Wednesday, March 20, 2019

The Tea test of robot intelligence

Here's a test for a general purpose robot: to pass the test it must go into someone's kitchen (previously unseen) and make them a cup of tea. When I give talks I surprise people by explaining that despite remarkable progress there isn't a robot on the planet that could walk (or roll) into your kitchen and make you a cup of tea. It's my Tea test of robot intelligence; no robot would pass the test (and I'll wager) will not for some time. It seems like such a straightforward thing; most humans over the age of 12 can do it.

Of course there are quite a few YouTube videos of robots making tea. But like this one from 30 years ago, they pretty much all require the everything to be in exactly the right place for the robot.



So why is it so hard?

To understand, imagine yourself in a house you've never been in before. Maybe it's a neighbour's house and she's unwell - so you call round to help out. Perhaps she's ill in bed. Let's assume that you know where the kitchen is.

The first thing you need to do is locate the kettle. Not so hard for a human because you know in general what kettles look like, and even if you've never seen your neighbour's kettle before there's a pretty good chance you will find it. Of course you have other important prior knowledge - you know that (at least in British kitchens) kettles are used all the time and generally kept on a work surface -not hidden away in a cupboard.

While looking for the kettle you will have also found the sink, and next you do something really difficult (for a robot): you pick up and take the kettle to the sink, open its lid, position it under the cold water tap, then turn on the tap. You don't leave the tap running for long because you don't want to overfill the kettle, but luckily you're a pretty good judge of how much water is enough.

Then while waiting for the kettle to boil you will do something even more remarkable: you will look for a cup and a tea bag. Again your prior knowledge helps here. You know what cups look like and generally where they are stored - there may even be one on the draining board by the sink. You also know what kind of jar or packaging tea bags are found in, and you have the considerable dexterity to take one tea bag and place it in the cup near the kettle.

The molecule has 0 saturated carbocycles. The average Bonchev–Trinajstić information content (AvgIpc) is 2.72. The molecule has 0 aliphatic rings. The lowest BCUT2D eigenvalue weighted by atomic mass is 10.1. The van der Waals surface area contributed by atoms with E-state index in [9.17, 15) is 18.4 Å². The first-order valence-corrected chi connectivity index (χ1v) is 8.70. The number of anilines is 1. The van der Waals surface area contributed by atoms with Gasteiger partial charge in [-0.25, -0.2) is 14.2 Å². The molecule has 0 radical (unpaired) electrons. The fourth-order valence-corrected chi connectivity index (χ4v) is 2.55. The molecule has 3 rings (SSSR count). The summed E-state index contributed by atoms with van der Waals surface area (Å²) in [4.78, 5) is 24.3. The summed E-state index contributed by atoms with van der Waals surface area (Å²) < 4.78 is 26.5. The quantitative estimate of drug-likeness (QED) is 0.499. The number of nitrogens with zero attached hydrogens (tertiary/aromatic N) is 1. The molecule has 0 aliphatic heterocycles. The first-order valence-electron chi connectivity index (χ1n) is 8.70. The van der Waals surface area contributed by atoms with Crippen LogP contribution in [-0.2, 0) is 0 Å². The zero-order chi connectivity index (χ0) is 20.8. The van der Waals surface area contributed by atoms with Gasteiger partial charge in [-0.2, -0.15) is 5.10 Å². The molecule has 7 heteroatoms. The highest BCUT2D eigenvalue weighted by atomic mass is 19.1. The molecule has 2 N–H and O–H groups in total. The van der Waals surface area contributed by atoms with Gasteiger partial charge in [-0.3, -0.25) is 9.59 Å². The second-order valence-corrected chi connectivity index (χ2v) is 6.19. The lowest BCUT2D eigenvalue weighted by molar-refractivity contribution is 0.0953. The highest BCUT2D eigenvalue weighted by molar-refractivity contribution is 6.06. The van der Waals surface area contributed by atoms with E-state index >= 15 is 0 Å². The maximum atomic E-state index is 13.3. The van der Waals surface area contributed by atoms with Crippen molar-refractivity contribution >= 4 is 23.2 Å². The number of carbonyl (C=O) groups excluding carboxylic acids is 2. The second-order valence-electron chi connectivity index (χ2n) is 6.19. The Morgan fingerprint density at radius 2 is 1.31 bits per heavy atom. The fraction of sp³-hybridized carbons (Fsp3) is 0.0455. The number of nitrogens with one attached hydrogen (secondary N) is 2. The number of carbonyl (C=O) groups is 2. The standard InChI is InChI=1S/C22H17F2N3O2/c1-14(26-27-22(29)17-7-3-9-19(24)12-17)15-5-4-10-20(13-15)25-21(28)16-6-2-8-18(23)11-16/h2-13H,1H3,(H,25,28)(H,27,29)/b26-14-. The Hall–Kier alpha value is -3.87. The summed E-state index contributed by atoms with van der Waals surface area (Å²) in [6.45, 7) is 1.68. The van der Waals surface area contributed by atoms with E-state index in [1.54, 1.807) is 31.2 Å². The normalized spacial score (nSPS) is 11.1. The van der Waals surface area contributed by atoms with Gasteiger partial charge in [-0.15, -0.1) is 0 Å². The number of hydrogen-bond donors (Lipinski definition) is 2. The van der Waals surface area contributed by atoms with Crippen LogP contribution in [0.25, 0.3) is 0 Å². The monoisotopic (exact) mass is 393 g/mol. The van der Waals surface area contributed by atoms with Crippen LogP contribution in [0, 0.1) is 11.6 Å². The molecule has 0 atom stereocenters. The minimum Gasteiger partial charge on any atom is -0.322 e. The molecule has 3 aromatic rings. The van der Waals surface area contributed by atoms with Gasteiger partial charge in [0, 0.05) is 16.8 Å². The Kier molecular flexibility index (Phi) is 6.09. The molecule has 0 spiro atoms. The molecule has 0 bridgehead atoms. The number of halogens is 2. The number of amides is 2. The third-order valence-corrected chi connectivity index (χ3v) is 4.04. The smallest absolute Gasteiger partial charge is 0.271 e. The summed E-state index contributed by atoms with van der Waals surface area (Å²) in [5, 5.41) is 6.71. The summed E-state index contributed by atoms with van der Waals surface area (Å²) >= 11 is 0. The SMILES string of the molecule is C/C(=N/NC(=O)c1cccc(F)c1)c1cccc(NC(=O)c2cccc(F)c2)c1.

Breaking the task down like this really brings home the point that this is an extraordinarily difficult thing for a robot to do. And of course there's more: the robot must safely and carefully pour the boiling water from the kettle into the cup - and importantly sense when the cup is full enough to leave room for milk*.

And even then the task is by no means complete. A robot would then need to locate the fridge, open its door, identify and take out the milk (which might be either a carton, glass or plastic bottle) and bring the milk to the work surface. The robot must then judge how long to leave the tea bag in (you of course will have asked your neighbour whether she prefers her tea weak or strong). 

The robot then needs to do another difficult thing: find and pick up a tea spoon and carefully extract the tea bag from the cup. Then add the milk - which of course requires first opening whatever the milk is contained in - especially hard is a cardboard carton where the robot might have to make an opening if it isn't already open (sometimes not so easy for humans). And unscrewing the top of a plastic carton isn't much easier. Pouring a dash of milk isn't easy either.

I could go on and explain the difficulty a robot then faces of picking up and carrying the tea to your neighbour.

One of the hard lessons of Artificial Intelligence that the things we thought would be difficult 60 years ago have turned out to be (relatively) easy, like playing chess, but the things we thought would be easy - like making a cup of tea - are still far from solved. Chess playing AIs are examples of narrow (single function) AI, whereas making a cup of tea in an unknown kitchen requires a wider set of general skills.

*I am British after all!

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